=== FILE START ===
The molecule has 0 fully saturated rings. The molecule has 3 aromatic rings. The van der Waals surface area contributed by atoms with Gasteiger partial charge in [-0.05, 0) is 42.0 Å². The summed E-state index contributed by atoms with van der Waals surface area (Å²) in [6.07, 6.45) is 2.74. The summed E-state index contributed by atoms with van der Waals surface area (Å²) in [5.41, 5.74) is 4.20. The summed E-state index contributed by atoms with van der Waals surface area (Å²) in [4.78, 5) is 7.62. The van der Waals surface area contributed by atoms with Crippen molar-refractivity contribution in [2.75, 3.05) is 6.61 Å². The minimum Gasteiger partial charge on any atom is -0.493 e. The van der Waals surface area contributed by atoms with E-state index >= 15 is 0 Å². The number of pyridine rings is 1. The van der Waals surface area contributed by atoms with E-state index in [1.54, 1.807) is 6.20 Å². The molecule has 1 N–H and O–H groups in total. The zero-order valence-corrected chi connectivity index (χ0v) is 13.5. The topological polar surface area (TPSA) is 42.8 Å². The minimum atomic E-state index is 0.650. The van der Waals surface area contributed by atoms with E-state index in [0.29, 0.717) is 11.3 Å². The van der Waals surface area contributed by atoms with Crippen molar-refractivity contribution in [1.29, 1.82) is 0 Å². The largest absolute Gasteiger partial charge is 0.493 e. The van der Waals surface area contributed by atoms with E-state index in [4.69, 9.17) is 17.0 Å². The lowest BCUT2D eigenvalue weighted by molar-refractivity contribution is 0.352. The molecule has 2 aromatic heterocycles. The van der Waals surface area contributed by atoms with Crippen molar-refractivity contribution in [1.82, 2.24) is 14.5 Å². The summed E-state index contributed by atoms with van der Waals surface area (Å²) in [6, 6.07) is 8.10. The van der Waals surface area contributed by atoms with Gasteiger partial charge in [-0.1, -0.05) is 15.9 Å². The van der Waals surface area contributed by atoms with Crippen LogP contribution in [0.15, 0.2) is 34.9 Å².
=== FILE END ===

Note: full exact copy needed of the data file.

The molecule has 0 fully saturated rings. The molecule has 3 aromatic rings. The van der Waals surface area contributed by atoms with Gasteiger partial charge in [-0.05, 0) is 42.0 Å². The summed E-state index contributed by atoms with van der Waals surface area (Å²) in [6.07, 6.45) is 2.74. The summed E-state index contributed by atoms with van der Waals surface area (Å²) in [5.41, 5.74) is 4.20. The summed E-state index contributed by atoms with van der Waals surface area (Å²) in [4.78, 5) is 7.62. The van der Waals surface area contributed by atoms with Crippen molar-refractivity contribution in [2.75, 3.05) is 6.61 Å². The minimum Gasteiger partial charge on any atom is -0.493 e. The van der Waals surface area contributed by atoms with E-state index >= 15 is 0 Å². The number of pyridine rings is 1. The van der Waals surface area contributed by atoms with E-state index in [1.54, 1.807) is 6.20 Å². The molecule has 1 N–H and O–H groups in total. The zero-order valence-corrected chi connectivity index (χ0v) is 13.5. The topological polar surface area (TPSA) is 42.8 Å². The minimum atomic E-state index is 0.650. The van der Waals surface area contributed by atoms with E-state index in [0.29, 0.717) is 11.3 Å². The van der Waals surface area contributed by atoms with Crippen molar-refractivity contribution in [1.29, 1.82) is 0 Å². The largest absolute Gasteiger partial charge is 0.493 e. The van der Waals surface area contributed by atoms with E-state index in [4.69, 9.17) is 17.0 Å². The lowest BCUT2D eigenvalue weighted by molar-refractivity contribution is 0.352. The molecule has 2 aromatic heterocycles. The van der Waals surface area contributed by atoms with Crippen molar-refractivity contribution in [1.82, 2.24) is 14.5 Å². The summed E-state index contributed by atoms with van der Waals surface area (Å²) in [6, 6.07) is 8.10. The van der Waals surface area contributed by atoms with Gasteiger partial charge in [-0.1, -0.05) is 15.9 Å². The van der Waals surface area contributed by atoms with Crippen LogP contribution in [0.15, 0.2) is 34.9 Å².